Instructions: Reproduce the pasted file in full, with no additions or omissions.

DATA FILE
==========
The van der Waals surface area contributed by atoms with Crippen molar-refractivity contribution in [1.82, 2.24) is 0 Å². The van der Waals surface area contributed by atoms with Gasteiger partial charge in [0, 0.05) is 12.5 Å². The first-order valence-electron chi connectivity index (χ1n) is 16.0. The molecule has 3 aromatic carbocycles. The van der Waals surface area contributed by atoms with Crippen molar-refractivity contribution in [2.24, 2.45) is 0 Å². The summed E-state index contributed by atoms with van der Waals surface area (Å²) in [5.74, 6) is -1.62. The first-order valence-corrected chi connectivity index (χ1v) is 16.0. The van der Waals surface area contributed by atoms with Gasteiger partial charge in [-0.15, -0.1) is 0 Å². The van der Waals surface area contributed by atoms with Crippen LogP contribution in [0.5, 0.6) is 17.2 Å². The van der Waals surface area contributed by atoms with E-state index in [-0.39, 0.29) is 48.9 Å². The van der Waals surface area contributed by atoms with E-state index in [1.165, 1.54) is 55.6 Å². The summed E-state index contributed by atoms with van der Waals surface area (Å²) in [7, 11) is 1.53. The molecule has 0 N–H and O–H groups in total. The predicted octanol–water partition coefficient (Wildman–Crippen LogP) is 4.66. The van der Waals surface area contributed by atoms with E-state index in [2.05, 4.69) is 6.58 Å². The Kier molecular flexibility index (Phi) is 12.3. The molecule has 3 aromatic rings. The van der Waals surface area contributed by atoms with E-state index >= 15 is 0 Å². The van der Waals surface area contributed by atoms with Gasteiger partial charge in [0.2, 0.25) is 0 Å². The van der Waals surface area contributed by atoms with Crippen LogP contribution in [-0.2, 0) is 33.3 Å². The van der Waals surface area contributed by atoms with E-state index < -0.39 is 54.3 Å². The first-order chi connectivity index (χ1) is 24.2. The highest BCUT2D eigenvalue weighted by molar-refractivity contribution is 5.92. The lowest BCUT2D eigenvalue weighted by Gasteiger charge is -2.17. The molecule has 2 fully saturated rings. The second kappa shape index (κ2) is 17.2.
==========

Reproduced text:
The van der Waals surface area contributed by atoms with Crippen molar-refractivity contribution in [1.82, 2.24) is 0 Å². The van der Waals surface area contributed by atoms with Gasteiger partial charge in [0, 0.05) is 12.5 Å². The first-order valence-electron chi connectivity index (χ1n) is 16.0. The molecule has 3 aromatic carbocycles. The van der Waals surface area contributed by atoms with Crippen molar-refractivity contribution in [2.24, 2.45) is 0 Å². The summed E-state index contributed by atoms with van der Waals surface area (Å²) in [5.74, 6) is -1.62. The first-order valence-corrected chi connectivity index (χ1v) is 16.0. The van der Waals surface area contributed by atoms with Gasteiger partial charge in [-0.15, -0.1) is 0 Å². The van der Waals surface area contributed by atoms with Crippen LogP contribution in [0.5, 0.6) is 17.2 Å². The van der Waals surface area contributed by atoms with E-state index in [-0.39, 0.29) is 48.9 Å². The van der Waals surface area contributed by atoms with E-state index in [1.165, 1.54) is 55.6 Å². The summed E-state index contributed by atoms with van der Waals surface area (Å²) in [7, 11) is 1.53. The molecule has 0 N–H and O–H groups in total. The predicted octanol–water partition coefficient (Wildman–Crippen LogP) is 4.66. The van der Waals surface area contributed by atoms with E-state index in [2.05, 4.69) is 6.58 Å². The Kier molecular flexibility index (Phi) is 12.3. The molecule has 3 aromatic rings. The van der Waals surface area contributed by atoms with E-state index >= 15 is 0 Å². The van der Waals surface area contributed by atoms with Gasteiger partial charge in [0.2, 0.25) is 0 Å². The van der Waals surface area contributed by atoms with Crippen LogP contribution in [-0.2, 0) is 33.3 Å². The van der Waals surface area contributed by atoms with E-state index < -0.39 is 54.3 Å². The first-order chi connectivity index (χ1) is 24.2. The highest BCUT2D eigenvalue weighted by molar-refractivity contribution is 5.92. The lowest BCUT2D eigenvalue weighted by Gasteiger charge is -2.17. The molecule has 2 fully saturated rings. The second kappa shape index (κ2) is 17.2.